The activists say they’re ready for the challenge. “Until now, activists have been fighting in the ivory towers of legislatures, and off the radar of the populace, even though it’s in their best interest,” said Phoenix Goodman, an organizer with Public Bank LA. “We have the opportunity to bring this down to the grassroots, where it belongs.”

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California Democratic Party Passes Public Banking Resolution

Medium – By Ben Hauck. On July 15th 2018, the California Democratic Party (CDP) passed a resolution supporting socially and environmentally responsible, state-chartered public banks. The state party resolution is a significant milestone for the public banking movement, as the CDP represents over 8.7 million registered Democrats.

The resolution was originally presented by Feel the Bern Democratic Club, Los Angeles with the support of public banking advocacy group Public Bank LA (PBLA). After passing unanimously through the Los Angeles County Democratic Party in April 2018, the resolution was passed during the California Democratic Party Executive Board meetings in Oakland this weekend.

Public Bank LA co-founder Trinity Tran states, “The California Democratic Party’s resolution endorsement is a significant step to elevate publicly-owned banks as a top priority issue for the mainstream. The solutions to many of the problems that stem from privately-controlled banks can be addressed through public banking. It’s a common sense approach for local-control and self-determination of our public finances.”

Los Angeles City Council President Herb Wesson and six councilmembers introduced an exploratory public banking motion in July 2017, following the City’s divestment from Wells Fargo bank. Wesson and council members took further action on June 26, 2018, unanimously passing a motion that will add a measure on the November 2018 general election ballot that would amend the city charter, removing a barrier to creating a city-owned bank. This will put the fate of public banking in the hands of Los Angeles voters.

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los angeles

A Public Bank for Los Angeles? City Council Puts It to the Voters.

Truthout – By Ellen Brown. Cities and states are seeking ways to better leverage taxpayer dollars and reinvest them in the needs of local communities. Voters in Los Angeles will be the first in the country to weigh in on a public banking mandate, after the City Council agreed on June 29th to put a measure on the November ballot that would allow the city to form its own bank. The charter for the nation’s second-largest city currently prohibits the creation of industrial or commercial enterprises by the city without voter approval. The measure, introduced by City Council President Herb Wesson, would allow the city to create a public bank, although state and federal law hurdles would still need to be cleared.

The bank is expected to save the city millions, if not billions, of dollars in Wall Street fees and interest paid to bondholders, while injecting new money into the local economy, generating jobs and expanding the tax base. It could respond to the needs of its residents by reinvesting in low-income housing, critical infrastructure projects, and clean energy, as well as serving as a depository for the cannabis industry.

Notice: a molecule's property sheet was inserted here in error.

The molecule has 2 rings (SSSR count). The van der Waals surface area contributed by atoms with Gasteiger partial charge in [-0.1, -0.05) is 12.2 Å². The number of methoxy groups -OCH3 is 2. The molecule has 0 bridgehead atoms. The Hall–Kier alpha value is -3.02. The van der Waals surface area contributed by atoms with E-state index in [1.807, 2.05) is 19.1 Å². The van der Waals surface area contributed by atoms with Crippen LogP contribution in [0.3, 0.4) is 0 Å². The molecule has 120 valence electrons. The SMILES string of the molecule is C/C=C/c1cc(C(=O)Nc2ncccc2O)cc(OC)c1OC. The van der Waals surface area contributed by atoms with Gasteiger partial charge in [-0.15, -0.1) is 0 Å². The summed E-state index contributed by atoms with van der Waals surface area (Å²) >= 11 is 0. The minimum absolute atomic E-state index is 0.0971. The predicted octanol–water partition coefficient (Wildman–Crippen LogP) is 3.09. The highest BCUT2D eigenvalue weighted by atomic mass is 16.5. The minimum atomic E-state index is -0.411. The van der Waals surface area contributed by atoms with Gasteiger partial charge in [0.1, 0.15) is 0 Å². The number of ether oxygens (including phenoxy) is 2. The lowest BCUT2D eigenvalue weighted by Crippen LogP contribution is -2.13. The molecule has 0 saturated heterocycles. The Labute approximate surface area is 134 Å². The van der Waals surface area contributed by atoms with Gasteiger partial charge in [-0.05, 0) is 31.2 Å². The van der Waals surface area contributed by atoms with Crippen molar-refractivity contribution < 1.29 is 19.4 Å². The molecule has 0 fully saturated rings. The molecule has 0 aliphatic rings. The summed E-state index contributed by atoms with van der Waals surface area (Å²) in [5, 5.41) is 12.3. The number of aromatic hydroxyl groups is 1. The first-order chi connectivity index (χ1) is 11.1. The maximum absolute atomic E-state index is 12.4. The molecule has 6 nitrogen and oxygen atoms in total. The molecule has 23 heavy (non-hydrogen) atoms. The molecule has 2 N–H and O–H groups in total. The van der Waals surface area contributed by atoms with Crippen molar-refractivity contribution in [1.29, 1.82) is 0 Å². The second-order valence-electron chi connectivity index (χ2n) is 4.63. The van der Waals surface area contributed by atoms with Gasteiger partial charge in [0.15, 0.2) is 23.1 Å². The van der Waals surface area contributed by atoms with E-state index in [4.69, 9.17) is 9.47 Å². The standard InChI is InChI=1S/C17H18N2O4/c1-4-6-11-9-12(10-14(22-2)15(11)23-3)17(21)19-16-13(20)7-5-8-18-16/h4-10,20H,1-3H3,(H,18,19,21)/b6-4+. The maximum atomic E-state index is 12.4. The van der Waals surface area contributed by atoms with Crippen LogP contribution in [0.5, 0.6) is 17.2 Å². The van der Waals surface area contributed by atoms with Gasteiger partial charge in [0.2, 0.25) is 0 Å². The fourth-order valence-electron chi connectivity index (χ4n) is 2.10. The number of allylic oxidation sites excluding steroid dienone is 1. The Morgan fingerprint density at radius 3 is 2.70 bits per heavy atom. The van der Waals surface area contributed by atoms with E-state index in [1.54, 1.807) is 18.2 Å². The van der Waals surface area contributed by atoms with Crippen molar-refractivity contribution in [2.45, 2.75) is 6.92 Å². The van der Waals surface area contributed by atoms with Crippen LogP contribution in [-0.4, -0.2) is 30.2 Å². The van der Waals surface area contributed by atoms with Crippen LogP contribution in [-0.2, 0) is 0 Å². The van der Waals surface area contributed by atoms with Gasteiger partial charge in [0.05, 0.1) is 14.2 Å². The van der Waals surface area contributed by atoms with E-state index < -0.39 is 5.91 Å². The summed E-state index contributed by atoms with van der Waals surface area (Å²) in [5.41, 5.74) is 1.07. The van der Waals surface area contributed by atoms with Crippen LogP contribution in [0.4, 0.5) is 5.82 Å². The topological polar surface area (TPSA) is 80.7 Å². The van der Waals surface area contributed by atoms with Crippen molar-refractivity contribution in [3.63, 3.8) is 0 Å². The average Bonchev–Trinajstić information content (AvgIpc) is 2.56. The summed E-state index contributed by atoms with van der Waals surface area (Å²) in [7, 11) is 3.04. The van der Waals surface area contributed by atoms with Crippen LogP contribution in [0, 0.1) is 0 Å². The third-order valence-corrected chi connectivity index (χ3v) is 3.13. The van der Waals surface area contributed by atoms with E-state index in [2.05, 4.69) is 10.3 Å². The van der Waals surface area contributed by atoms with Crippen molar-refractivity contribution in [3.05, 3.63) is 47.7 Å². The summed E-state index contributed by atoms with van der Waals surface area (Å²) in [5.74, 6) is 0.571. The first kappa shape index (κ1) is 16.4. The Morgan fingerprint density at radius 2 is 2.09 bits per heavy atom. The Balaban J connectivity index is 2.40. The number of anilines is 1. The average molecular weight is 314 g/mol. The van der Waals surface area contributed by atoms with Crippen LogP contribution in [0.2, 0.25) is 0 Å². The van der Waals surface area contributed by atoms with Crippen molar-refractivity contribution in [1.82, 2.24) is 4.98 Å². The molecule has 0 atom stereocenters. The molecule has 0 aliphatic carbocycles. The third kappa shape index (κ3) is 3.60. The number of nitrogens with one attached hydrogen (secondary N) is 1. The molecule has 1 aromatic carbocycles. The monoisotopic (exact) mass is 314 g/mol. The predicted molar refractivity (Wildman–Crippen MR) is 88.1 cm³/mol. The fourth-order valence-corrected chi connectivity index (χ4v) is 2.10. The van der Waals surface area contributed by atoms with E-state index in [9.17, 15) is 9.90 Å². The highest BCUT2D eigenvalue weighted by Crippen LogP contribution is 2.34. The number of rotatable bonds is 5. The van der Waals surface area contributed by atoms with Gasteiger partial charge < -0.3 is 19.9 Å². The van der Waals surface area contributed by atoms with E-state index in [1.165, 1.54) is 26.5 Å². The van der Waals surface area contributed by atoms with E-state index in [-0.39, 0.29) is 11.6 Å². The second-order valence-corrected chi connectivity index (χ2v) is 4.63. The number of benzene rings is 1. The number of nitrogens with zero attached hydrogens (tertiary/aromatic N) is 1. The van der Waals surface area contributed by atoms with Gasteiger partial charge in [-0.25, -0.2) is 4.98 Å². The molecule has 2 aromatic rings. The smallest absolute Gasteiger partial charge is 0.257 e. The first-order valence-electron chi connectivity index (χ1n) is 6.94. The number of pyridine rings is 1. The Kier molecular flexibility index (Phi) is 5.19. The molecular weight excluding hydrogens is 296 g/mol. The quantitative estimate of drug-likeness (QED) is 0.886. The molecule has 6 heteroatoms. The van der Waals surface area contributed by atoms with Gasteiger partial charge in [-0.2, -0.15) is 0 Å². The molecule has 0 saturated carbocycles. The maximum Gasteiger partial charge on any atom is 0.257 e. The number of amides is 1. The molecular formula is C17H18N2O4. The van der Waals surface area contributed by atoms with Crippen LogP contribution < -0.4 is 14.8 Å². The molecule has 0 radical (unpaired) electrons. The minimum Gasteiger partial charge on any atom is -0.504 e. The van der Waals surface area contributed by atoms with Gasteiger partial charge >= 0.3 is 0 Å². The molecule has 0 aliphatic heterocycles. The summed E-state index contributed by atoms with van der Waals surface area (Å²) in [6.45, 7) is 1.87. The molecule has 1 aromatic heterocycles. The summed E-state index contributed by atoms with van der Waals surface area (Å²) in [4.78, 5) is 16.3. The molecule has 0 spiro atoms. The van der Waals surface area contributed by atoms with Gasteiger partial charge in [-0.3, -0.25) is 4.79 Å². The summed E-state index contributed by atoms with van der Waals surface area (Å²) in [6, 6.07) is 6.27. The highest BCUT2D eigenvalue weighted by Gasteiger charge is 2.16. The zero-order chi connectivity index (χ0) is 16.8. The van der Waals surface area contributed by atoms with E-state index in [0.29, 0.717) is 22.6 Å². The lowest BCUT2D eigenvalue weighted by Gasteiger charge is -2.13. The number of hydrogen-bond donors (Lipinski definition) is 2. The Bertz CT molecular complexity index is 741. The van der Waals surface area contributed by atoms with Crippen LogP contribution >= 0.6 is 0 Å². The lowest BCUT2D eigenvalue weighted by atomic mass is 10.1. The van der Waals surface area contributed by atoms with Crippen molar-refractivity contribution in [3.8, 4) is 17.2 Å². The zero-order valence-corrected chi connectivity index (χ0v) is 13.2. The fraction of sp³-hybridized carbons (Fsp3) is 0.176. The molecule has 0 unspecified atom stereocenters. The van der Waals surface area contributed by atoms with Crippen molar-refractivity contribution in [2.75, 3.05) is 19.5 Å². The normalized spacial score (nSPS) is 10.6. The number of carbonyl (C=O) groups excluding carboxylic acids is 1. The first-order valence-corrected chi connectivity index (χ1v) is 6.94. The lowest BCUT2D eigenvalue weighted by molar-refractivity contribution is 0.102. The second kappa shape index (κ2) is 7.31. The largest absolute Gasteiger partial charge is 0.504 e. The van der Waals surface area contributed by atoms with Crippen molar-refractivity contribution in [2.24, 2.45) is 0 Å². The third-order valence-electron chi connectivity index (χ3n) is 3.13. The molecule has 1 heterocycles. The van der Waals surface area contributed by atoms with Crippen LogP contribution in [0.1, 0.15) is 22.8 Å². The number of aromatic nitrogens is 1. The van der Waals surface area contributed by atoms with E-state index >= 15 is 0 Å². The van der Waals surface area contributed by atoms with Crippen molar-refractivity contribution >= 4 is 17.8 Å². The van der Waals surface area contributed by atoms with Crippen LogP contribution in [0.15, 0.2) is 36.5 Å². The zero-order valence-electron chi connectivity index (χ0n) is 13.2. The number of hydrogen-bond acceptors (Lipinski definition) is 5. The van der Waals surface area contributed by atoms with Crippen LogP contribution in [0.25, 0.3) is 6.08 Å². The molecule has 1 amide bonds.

The push for a publicly-owned bank comes amid ongoing concerns involving the massive amounts of cash generated by the cannabis business, which was legalized by Proposition 64 in 2016. Wesson has said that cannabis has “kind of percolated to the top” of the public bank push, “but it’s not what’s driving” it, citing affordable housing and other key issues; and that a public bank should be pursued even if it cannot be used by the cannabis industry. However, the prospect of millions of dollars in tax revenue is an obvious draw. Los Angeles is the largest cannabis market in the state, with Mayor Eric Garcetti estimating that it would bring in $30 million in taxes for the city.

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Public Banking Will Be on the Ballot in L.A. this Fall

Next City – By Alejandra Molina. The Los Angeles City Council is moving forward with a proposed ballot measure that would ask voters this fall whether they want to create a publicly owned bank.

In a unanimous vote, council members on Tuesday, June 26, gave the go-ahead to begin the process of adding a measure on the November 2018 ballot that would amend city charter in order to create a city-owned bank. The city’s code currently prohibits it from entering into a “purely commercial venture,” unless it’s approved by voters.

To advocates, this move is a historic one that can set the tone for other public banking movements happening across the nation.

“The outcome will reflect the pulse of the national movement,” says Trinity Tran with the Public Bank LA campaign.

In New York City, dozens of residents and community organizers in early June gathered in front of the New York Stock Exchange to launch the Public Bank NYC Coalition, a group calling for the creation of a New York City-owned bank. Oakland and San Francisco are exploring the idea. New Jersey and Michigan are also considering setting up state-owned banks.